Lipodystrophy refers to the loss of adipose tissue. It is classified as either diffuse (generalized) or local (partial) and results from either genetic or acquired etiologies. Ectopic fat in tissues such as liver and muscle may be increased. The cumulative loss of fat leads to a decrease in adipose-derived adiponectin and leptin. Circulating levels of these adipokines are lower in generalized versus partial lipodystrophy as predicted from the loss of fat. [1, 2]
Acquired partial lipodystrophy, also known as Barraquer-Simons syndrome or cephalothoracic lipodystrophy, is one of the rare forms of lipodystrophy. Mitchell initially reported this variety in 1885.  Barraquer and Simons further characterized the syndrome at the beginning of the 20th century. Since then, approximately 250 cases have been reported in English literature.
Acquired partial lipodystrophy usually begins in childhood, at a median age of 7 years.  It predominantly affects females and often follows an acute febrile illness. Fat loss is usually limited to the face, trunk, and upper extremities. Simultaneously, fat hypertrophy occurs in the lower extremities. These patients may develop nephropathies. Activation of alternate complement pathway has been demonstrated in most patients. The phenotype can be variable and sometimes only affecting the face.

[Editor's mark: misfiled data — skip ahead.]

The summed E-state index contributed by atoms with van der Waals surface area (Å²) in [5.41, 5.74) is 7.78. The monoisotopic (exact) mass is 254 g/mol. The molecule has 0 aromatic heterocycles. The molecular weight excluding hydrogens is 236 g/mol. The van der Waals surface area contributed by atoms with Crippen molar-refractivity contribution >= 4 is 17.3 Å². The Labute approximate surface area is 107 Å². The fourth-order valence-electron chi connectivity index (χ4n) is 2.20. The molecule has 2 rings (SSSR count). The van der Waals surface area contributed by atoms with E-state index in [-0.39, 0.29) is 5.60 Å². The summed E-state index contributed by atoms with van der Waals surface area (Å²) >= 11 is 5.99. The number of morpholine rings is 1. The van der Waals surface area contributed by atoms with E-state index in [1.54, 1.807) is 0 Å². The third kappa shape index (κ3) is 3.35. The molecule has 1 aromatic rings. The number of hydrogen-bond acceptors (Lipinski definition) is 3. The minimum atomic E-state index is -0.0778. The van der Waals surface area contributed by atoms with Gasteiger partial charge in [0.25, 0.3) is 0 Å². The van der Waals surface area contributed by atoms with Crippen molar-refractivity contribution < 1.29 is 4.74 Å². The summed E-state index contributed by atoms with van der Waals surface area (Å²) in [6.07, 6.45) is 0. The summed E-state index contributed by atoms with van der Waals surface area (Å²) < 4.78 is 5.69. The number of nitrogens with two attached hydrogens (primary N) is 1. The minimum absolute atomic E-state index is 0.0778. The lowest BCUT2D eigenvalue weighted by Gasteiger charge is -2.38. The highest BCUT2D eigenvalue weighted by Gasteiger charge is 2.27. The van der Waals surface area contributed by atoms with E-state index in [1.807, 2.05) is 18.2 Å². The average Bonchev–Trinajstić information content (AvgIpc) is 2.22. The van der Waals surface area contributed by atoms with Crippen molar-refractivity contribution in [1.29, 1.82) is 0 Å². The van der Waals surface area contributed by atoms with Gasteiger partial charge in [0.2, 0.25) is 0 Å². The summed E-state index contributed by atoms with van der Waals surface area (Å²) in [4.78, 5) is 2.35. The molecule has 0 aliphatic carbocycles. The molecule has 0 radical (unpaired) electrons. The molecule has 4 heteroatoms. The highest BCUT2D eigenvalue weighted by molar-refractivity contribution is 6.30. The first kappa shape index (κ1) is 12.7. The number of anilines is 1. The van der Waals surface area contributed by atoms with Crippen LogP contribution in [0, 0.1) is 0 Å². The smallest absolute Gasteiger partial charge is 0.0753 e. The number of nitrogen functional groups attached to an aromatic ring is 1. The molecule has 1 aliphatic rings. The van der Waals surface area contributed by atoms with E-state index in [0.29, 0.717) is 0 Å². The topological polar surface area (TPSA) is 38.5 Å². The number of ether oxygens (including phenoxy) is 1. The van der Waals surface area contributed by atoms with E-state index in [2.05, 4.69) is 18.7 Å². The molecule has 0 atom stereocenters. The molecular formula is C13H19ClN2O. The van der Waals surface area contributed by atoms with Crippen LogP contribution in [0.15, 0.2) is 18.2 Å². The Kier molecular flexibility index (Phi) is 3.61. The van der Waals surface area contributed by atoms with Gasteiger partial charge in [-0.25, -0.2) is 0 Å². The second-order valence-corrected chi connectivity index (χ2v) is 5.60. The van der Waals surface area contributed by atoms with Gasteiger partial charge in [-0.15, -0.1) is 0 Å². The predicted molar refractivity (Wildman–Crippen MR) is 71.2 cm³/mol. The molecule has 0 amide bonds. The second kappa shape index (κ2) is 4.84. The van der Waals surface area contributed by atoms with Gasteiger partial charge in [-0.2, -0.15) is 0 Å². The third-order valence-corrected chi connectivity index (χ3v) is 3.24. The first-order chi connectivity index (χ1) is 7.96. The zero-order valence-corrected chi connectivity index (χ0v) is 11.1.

Compared with other types of lipodystrophy, acquired partial lipodystrophy is seldom associated with insulin resistance and its related metabolic derangements.  This may be related to the fact that in this syndrome, patients have limited fat loss.
Disorders associated with acquired partial lipodystrophy include the following:
Membranoproliferative glomerulonephritis - This condition has been reported in about 20% of cases, and proteinuria, in 45% of cases. However, it is possible that other concomitant diseases (eg, urinary tract infection, diabetes) contribute to the rates of proteinuria.  Patients with membranoproliferative glomerulonephritis are more likely to have low C3 levels and the presence of C3 nephritic factor (C3NeF). [7, 8, 9]
Autoimmune diseases - Systemic lupus erythematosus is the most common of these [7, 8] ; other reported autoimmune diseases include, but are not limited to, the following:
Propensity to bacterial infections
Other - POEMS (polyneuropathy, organomegaly, endocrinopathy, monoclonal component, skin changes) syndrome,  mental retardation and retinal disease are among the syndromes that also are associated with acquired partial lipodystrophy.
The precise pathophysiology of fat loss is unclear. Activation of an alternate complement pathway, C3 hypocomplementemia with lysis of adipocytes induced by C3NeF, has been implicated. [11, 12] C3 hypocomplementemia likely contributes to the association of this syndrome with autoimmune diseases and with a propensity for patients to acquire bacterial infections.  Other proposed mechanisms include an autoimmune process, viral infection,  and genetic associations. [14, 15, 16]